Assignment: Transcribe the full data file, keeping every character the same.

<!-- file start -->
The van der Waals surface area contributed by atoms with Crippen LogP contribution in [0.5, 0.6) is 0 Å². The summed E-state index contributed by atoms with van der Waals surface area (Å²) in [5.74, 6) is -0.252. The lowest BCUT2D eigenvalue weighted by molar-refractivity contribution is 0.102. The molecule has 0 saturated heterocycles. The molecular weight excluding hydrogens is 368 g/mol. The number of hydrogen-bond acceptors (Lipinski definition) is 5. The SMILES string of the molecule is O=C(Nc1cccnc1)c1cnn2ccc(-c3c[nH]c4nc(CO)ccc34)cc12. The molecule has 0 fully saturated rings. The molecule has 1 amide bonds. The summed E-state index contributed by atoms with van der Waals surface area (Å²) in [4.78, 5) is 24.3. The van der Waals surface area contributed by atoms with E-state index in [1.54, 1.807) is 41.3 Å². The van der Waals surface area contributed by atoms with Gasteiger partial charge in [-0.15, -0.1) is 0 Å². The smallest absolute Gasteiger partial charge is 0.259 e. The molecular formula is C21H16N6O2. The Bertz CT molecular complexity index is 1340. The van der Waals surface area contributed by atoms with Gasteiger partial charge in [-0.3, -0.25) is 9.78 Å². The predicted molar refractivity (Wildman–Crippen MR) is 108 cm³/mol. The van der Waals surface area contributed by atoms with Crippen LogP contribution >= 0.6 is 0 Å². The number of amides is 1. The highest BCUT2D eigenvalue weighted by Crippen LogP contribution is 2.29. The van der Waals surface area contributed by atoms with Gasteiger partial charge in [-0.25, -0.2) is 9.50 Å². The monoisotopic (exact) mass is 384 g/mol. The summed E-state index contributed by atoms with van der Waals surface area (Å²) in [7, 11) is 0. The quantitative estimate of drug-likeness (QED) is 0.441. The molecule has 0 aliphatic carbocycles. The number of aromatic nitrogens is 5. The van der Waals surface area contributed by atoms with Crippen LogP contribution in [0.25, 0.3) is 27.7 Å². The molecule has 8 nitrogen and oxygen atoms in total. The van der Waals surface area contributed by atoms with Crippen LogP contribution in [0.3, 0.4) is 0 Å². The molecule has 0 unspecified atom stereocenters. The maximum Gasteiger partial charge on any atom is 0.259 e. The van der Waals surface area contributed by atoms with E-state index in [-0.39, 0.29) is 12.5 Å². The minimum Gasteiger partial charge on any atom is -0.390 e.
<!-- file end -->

The van der Waals surface area contributed by atoms with Crippen LogP contribution in [0.5, 0.6) is 0 Å². The summed E-state index contributed by atoms with van der Waals surface area (Å²) in [5.74, 6) is -0.252. The lowest BCUT2D eigenvalue weighted by molar-refractivity contribution is 0.102. The molecule has 0 saturated heterocycles. The molecular weight excluding hydrogens is 368 g/mol. The number of hydrogen-bond acceptors (Lipinski definition) is 5. The SMILES string of the molecule is O=C(Nc1cccnc1)c1cnn2ccc(-c3c[nH]c4nc(CO)ccc34)cc12. The molecule has 0 fully saturated rings. The molecule has 1 amide bonds. The summed E-state index contributed by atoms with van der Waals surface area (Å²) in [4.78, 5) is 24.3. The van der Waals surface area contributed by atoms with E-state index in [1.54, 1.807) is 41.3 Å². The van der Waals surface area contributed by atoms with Gasteiger partial charge in [-0.15, -0.1) is 0 Å². The smallest absolute Gasteiger partial charge is 0.259 e. The molecular formula is C21H16N6O2. The Bertz CT molecular complexity index is 1340. The van der Waals surface area contributed by atoms with Gasteiger partial charge in [-0.3, -0.25) is 9.78 Å². The predicted molar refractivity (Wildman–Crippen MR) is 108 cm³/mol. The van der Waals surface area contributed by atoms with Crippen LogP contribution >= 0.6 is 0 Å². The number of amides is 1. The highest BCUT2D eigenvalue weighted by Crippen LogP contribution is 2.29. The van der Waals surface area contributed by atoms with Gasteiger partial charge in [-0.25, -0.2) is 9.50 Å². The monoisotopic (exact) mass is 384 g/mol. The summed E-state index contributed by atoms with van der Waals surface area (Å²) in [7, 11) is 0. The quantitative estimate of drug-likeness (QED) is 0.441. The molecule has 0 aliphatic carbocycles. The number of aromatic nitrogens is 5. The van der Waals surface area contributed by atoms with Crippen LogP contribution in [0.25, 0.3) is 27.7 Å². The molecule has 8 nitrogen and oxygen atoms in total. The van der Waals surface area contributed by atoms with Crippen LogP contribution in [0.3, 0.4) is 0 Å². The molecule has 0 unspecified atom stereocenters. The maximum Gasteiger partial charge on any atom is 0.259 e. The van der Waals surface area contributed by atoms with E-state index in [-0.39, 0.29) is 12.5 Å². The minimum Gasteiger partial charge on any atom is -0.390 e.